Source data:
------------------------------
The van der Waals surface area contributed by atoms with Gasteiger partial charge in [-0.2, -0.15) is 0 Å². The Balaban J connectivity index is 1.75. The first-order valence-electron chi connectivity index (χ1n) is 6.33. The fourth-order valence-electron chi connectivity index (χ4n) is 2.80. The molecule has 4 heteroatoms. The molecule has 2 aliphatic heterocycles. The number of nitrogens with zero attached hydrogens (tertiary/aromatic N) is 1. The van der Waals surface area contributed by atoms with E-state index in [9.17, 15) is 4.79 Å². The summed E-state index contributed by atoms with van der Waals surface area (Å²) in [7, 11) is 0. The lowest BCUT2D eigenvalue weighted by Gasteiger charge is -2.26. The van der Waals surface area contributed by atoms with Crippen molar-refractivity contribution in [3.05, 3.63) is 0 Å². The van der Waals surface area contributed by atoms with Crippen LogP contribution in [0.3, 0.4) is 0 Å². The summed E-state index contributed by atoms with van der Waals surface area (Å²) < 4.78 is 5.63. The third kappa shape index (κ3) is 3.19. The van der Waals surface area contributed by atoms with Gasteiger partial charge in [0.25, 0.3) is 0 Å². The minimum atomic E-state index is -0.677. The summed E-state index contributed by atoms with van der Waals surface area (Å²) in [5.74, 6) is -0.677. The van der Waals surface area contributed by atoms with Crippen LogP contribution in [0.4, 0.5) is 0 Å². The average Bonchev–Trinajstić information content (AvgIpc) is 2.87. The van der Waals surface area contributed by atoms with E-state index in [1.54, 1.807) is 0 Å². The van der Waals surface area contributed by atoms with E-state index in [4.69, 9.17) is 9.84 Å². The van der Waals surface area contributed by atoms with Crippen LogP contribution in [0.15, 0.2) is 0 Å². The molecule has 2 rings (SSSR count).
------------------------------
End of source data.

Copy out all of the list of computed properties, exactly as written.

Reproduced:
The van der Waals surface area contributed by atoms with Gasteiger partial charge in [-0.2, -0.15) is 0 Å². The Balaban J connectivity index is 1.75. The first-order valence-electron chi connectivity index (χ1n) is 6.33. The fourth-order valence-electron chi connectivity index (χ4n) is 2.80. The molecule has 4 heteroatoms. The molecule has 2 aliphatic heterocycles. The number of nitrogens with zero attached hydrogens (tertiary/aromatic N) is 1. The van der Waals surface area contributed by atoms with E-state index in [9.17, 15) is 4.79 Å². The summed E-state index contributed by atoms with van der Waals surface area (Å²) in [7, 11) is 0. The lowest BCUT2D eigenvalue weighted by Gasteiger charge is -2.26. The van der Waals surface area contributed by atoms with Crippen molar-refractivity contribution in [3.05, 3.63) is 0 Å². The van der Waals surface area contributed by atoms with Crippen LogP contribution in [0.3, 0.4) is 0 Å². The summed E-state index contributed by atoms with van der Waals surface area (Å²) < 4.78 is 5.63. The third kappa shape index (κ3) is 3.19. The van der Waals surface area contributed by atoms with Gasteiger partial charge in [0.25, 0.3) is 0 Å². The minimum atomic E-state index is -0.677. The summed E-state index contributed by atoms with van der Waals surface area (Å²) in [5.74, 6) is -0.677. The van der Waals surface area contributed by atoms with Crippen LogP contribution in [0.4, 0.5) is 0 Å². The average Bonchev–Trinajstić information content (AvgIpc) is 2.87. The van der Waals surface area contributed by atoms with E-state index in [1.54, 1.807) is 0 Å². The van der Waals surface area contributed by atoms with E-state index in [4.69, 9.17) is 9.84 Å². The van der Waals surface area contributed by atoms with Crippen LogP contribution in [0.15, 0.2) is 0 Å². The molecule has 2 rings (SSSR count).